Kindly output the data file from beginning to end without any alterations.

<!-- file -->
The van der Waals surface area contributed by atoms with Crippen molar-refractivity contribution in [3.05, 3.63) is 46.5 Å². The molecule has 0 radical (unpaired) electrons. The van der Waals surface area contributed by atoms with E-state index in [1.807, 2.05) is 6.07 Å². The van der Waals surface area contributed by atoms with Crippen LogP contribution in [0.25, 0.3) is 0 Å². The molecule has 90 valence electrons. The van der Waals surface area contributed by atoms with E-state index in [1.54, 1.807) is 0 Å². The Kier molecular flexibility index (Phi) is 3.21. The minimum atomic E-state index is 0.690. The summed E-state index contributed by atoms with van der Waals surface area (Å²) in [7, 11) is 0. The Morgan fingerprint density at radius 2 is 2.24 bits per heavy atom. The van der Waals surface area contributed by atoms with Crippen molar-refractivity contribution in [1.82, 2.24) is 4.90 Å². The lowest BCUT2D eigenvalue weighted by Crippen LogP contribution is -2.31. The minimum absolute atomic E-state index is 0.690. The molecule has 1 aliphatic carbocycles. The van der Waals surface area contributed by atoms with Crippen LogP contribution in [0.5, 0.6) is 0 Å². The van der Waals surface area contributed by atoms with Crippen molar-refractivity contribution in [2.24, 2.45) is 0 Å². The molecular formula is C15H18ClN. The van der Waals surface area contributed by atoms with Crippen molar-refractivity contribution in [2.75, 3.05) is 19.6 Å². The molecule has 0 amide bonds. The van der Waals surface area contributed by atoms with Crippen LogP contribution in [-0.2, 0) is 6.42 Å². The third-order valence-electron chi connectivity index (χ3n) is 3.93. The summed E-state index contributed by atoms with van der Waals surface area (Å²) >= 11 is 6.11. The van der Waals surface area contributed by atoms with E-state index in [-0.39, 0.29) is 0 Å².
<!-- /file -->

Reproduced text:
The van der Waals surface area contributed by atoms with Crippen molar-refractivity contribution in [3.05, 3.63) is 46.5 Å². The molecule has 0 radical (unpaired) electrons. The van der Waals surface area contributed by atoms with E-state index in [1.807, 2.05) is 6.07 Å². The van der Waals surface area contributed by atoms with Crippen LogP contribution in [0.25, 0.3) is 0 Å². The molecule has 90 valence electrons. The van der Waals surface area contributed by atoms with E-state index in [1.54, 1.807) is 0 Å². The Kier molecular flexibility index (Phi) is 3.21. The minimum atomic E-state index is 0.690. The summed E-state index contributed by atoms with van der Waals surface area (Å²) in [7, 11) is 0. The Morgan fingerprint density at radius 2 is 2.24 bits per heavy atom. The van der Waals surface area contributed by atoms with Crippen molar-refractivity contribution in [1.82, 2.24) is 4.90 Å². The lowest BCUT2D eigenvalue weighted by Crippen LogP contribution is -2.31. The minimum absolute atomic E-state index is 0.690. The molecule has 1 aliphatic carbocycles. The van der Waals surface area contributed by atoms with Crippen LogP contribution in [0.5, 0.6) is 0 Å². The van der Waals surface area contributed by atoms with Crippen molar-refractivity contribution in [2.24, 2.45) is 0 Å². The molecular formula is C15H18ClN. The van der Waals surface area contributed by atoms with Crippen molar-refractivity contribution in [2.75, 3.05) is 19.6 Å². The molecule has 0 amide bonds. The van der Waals surface area contributed by atoms with Crippen LogP contribution in [-0.2, 0) is 6.42 Å². The third-order valence-electron chi connectivity index (χ3n) is 3.93. The summed E-state index contributed by atoms with van der Waals surface area (Å²) >= 11 is 6.11. The van der Waals surface area contributed by atoms with E-state index in [-0.39, 0.29) is 0 Å².